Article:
Photography in Public Places

Published on: Feb 28 2007 by Tom

The UK Government is about to propose restrictions on photography in public places which could make street photography and documentary photography against the law. These proposed changes to the law could result in photographers having to apply for ID cards in order to take pictures in a public places.

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2 Comments to “Photography in Public Places”

  1. mleyba says:

    That is very interesting. I would not like that as a photographer. I wonder what the reason for doing this would be. Can you research laws like this to find out more? What would be the penalty of taking a photograph without the card? What about a tourist from another country? Who would enforce it? Police? Is it certain things in public? PowerPlants, Military Bases, Airports? I know when I used to live in England there were a lot of airplane spotters outside my base at RAF Mildenhall. They were there quite a few of them that would be quite upset if their rights were infringed upon like that.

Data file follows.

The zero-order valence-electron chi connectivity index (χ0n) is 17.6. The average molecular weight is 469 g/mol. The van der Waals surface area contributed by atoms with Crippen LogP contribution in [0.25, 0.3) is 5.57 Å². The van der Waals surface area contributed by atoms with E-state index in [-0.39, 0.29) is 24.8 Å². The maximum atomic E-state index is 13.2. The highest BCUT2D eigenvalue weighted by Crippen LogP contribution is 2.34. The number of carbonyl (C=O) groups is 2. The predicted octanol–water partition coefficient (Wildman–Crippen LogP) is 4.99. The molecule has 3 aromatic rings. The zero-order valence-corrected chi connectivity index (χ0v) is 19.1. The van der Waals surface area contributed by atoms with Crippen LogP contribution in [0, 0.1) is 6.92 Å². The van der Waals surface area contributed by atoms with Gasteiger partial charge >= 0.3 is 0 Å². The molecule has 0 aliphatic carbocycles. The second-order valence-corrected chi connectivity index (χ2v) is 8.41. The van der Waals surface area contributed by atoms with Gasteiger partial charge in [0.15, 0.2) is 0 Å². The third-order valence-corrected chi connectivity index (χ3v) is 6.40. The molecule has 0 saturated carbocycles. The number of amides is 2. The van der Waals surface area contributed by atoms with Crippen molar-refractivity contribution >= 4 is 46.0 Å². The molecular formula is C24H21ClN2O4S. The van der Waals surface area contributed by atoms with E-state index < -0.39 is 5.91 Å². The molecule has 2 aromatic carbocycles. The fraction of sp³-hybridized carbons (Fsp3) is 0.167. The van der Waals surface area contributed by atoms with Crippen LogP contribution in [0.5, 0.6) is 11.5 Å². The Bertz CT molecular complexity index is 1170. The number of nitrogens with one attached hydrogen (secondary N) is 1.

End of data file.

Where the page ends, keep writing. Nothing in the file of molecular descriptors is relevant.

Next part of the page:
Michael Leyba
    Portraits by Michael

  2. Im a freelance photojournalist and was taking photographs at the x factor auditions in Sheffield today, a crew member told me that I was not allowed to take ANY photographs. So I was stood outside the city hall along with a few hundred other people in a public place taking photographs of members of the general public. She even asked me to put my camera away. When I stopped laughing (to which she was not amused) I carried on anyway. Im assuming that I am legally allowed to do this as the persons in the photograph are probably expecting to get some publicity out of it.

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